Why Billy Joel Doesn’t Take A Helicopter Anymore

Why Billy Joel Doesn’t Take A Helicopter Anymore | I Love Classic Rock Videos

via The Late Show with Stephen Colbert / Youtube

For years, the image of Billy Joel whisking away from his Long Island estate to Manhattan in his personal helicopter, “The Piano Man,” was as iconic as his music itself. But in a recent interview with Stephen Colbert, the legendary musician surprised fans by revealing he’s traded the chopper for a more grounded commute.

This revelation sparked curiosity: what could have led the “Piano Man” to ditch his skyward routine? 

Whether he was escaping the Long Island traffic or simply enjoying the unique perspective, Joel’s helicopter rides became a well-known part of his New York legend. Well, even without the helicopter, Billy Joel’s music continues to soar.

“I got a little freaked out”

The Late Show took an interesting turn when Stephen inquired about Billy Joel’s iconic helicopter rides to Madison Square Garden concerts. Joel, confirming the practice, admitted he’s traded the chopper for something more down to earth – the Long Island Railroad. 

“I got a little freaked out,” confessed Joel, admitting the occasional turbulence put him off the chopper rides. Now, he’s traded the sky for the rails. “The train lets you up right there,” he explained.

But the helicopter and train weren’t the only modes of transport Joel had tried. He even admitted to taking a Greyhound bus on the Hudson River line! Seems like The Piano Man isn’t afraid to mix things up when it comes to getting to his gigs.

While the helicopter days may be over, one thing remains constant: Billy Joel’s music continues to connect with audiences in a way few others can. And who knows, maybe one day we’ll see him serenading passengers on the Long Island Railroad or the Hudson River ferry!

From a Mussolini on stage to a schmuck stuck in traffic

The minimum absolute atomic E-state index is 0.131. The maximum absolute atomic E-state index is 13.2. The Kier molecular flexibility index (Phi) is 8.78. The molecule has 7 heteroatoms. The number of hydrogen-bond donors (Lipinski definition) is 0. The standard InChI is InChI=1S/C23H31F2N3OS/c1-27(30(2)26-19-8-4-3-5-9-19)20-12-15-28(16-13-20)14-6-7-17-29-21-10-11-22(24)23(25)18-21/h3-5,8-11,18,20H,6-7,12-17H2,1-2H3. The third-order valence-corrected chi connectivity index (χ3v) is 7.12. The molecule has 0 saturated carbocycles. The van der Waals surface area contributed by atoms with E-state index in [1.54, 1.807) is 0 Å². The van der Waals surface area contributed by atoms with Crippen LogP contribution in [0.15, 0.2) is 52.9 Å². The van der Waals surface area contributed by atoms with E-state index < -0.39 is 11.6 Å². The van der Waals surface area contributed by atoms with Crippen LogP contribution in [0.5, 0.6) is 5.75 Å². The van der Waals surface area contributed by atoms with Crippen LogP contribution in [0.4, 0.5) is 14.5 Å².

The post-concert high can be a fleeting experience, especially when you’re Billy Joel. After basking in the adoration of thousands at Madison Square Garden, the legendary musician admits to Colbert another jarring reality check: New York traffic.

“You’re Mussolini,” Joel describes the electrifying stage presence, “then you jump in a car, and you’re just another schmuck in traffic.” The stark contrast between rock star euphoria and everyday drudgery can be tough to navigate.

Some, Joel explains, struggle with this transition. The sudden shift from being worshipped to being stuck in a traffic jam can be disorienting. For Joel, it becomes a reminder of his dual life, the extraordinary and the ordinary, seamlessly intertwined.

So, the next time you see “the Mussolini of Music” (as Colbert called him) stuck in traffic, remember, he’s not just another schmuck. He’s a musical legend who, like us all, occasionally has to face the mundane after experiencing the extraordinary.

Bringing “the real fans up to the front”

Colbert asked Billy Joel about a rumor that he no longer sells tickets to the front row of his shows. Joel confirmed that he stopped doing that around 20 years ago.

The motivation behind this decision was Joel’s observation that scalpers were selling front-row tickets at exorbitant prices, making it so that people were paying an excessive amount to watch the show from the best seats. Joel felt that the true fans were often seated in the back, while the front rows were occupied by those who could afford the high prices but might not be as passionate.

“So I decided, you know what, I’m not going to sell the front rows. I’m gonna send my road crew with fistfuls of tickets to the back of the room, bring the people, the real fans, up to the front,” the legendary musician said. The strategy not only ensured a more engaged front-row audience but also added an element of diversity to the crowd.

Joel also shared a humorous anecdote about discussing this practice with fellow icon Elton John, who initially questioned Joel’s decision not to sell front-row tickets. However, after understanding the reasoning behind it, Elton adopted a similar approach in his own shows, creating an entertaining and engaging atmosphere for the audience.

The end of a record-breaking residency

The 74-year-old music legend announced the end of his record-breaking residency at Madison Square Garden last year. Reflecting on the experience, Joel expressed surprise at the residency’s longevity.

“After 10 years, we’ve done it,” he said in an interview with People. “I mean, I didn’t realize it would last 10 years.” He acknowledged the tremendous impact with a touch of humility. “I’m amazed that we went this far, and I’m honored,” Joel added.

The residency, launched in January 2014, will conclude in July 2024 with Joel’s 150th performance at the iconic venue. This marks the culmination of a remarkable journey for the “Uptown Girl” singer, who has a deep history with MSG. His first concert there took place in 1978, and in 2006, he set the record for most consecutive performances by any artist (12), a feat he later surpassed during this residency.

Joel’s legacy at Madison Square Garden is undeniable. From his early performances to this grand finale, he has cemented himself as a true legend of the venue. While the residency may be coming to an end, the memories and music created there will undoubtedly live on.